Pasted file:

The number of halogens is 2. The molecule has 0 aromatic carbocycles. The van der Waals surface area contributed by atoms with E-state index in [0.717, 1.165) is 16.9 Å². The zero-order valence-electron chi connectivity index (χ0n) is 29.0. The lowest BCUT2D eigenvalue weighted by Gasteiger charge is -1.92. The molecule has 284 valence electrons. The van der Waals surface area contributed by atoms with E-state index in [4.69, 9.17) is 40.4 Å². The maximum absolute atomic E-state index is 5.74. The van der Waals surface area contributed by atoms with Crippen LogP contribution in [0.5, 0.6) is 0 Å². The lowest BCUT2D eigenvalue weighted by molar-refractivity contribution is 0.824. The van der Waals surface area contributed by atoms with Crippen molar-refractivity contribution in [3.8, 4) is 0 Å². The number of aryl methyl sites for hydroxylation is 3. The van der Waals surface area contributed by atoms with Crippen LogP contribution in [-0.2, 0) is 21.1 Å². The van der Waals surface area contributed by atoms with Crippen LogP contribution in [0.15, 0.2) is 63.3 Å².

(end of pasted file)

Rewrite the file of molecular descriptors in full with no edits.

The number of halogens is 2. The molecule has 0 aromatic carbocycles. The van der Waals surface area contributed by atoms with E-state index in [0.717, 1.165) is 16.9 Å². The zero-order valence-electron chi connectivity index (χ0n) is 29.0. The lowest BCUT2D eigenvalue weighted by Gasteiger charge is -1.92. The molecule has 284 valence electrons. The van der Waals surface area contributed by atoms with E-state index in [4.69, 9.17) is 40.4 Å². The maximum absolute atomic E-state index is 5.74. The van der Waals surface area contributed by atoms with Crippen LogP contribution in [0.5, 0.6) is 0 Å². The lowest BCUT2D eigenvalue weighted by molar-refractivity contribution is 0.824. The van der Waals surface area contributed by atoms with Crippen molar-refractivity contribution in [3.8, 4) is 0 Å². The number of aryl methyl sites for hydroxylation is 3. The van der Waals surface area contributed by atoms with Crippen LogP contribution in [-0.2, 0) is 21.1 Å². The van der Waals surface area contributed by atoms with Crippen LogP contribution in [0.15, 0.2) is 63.3 Å².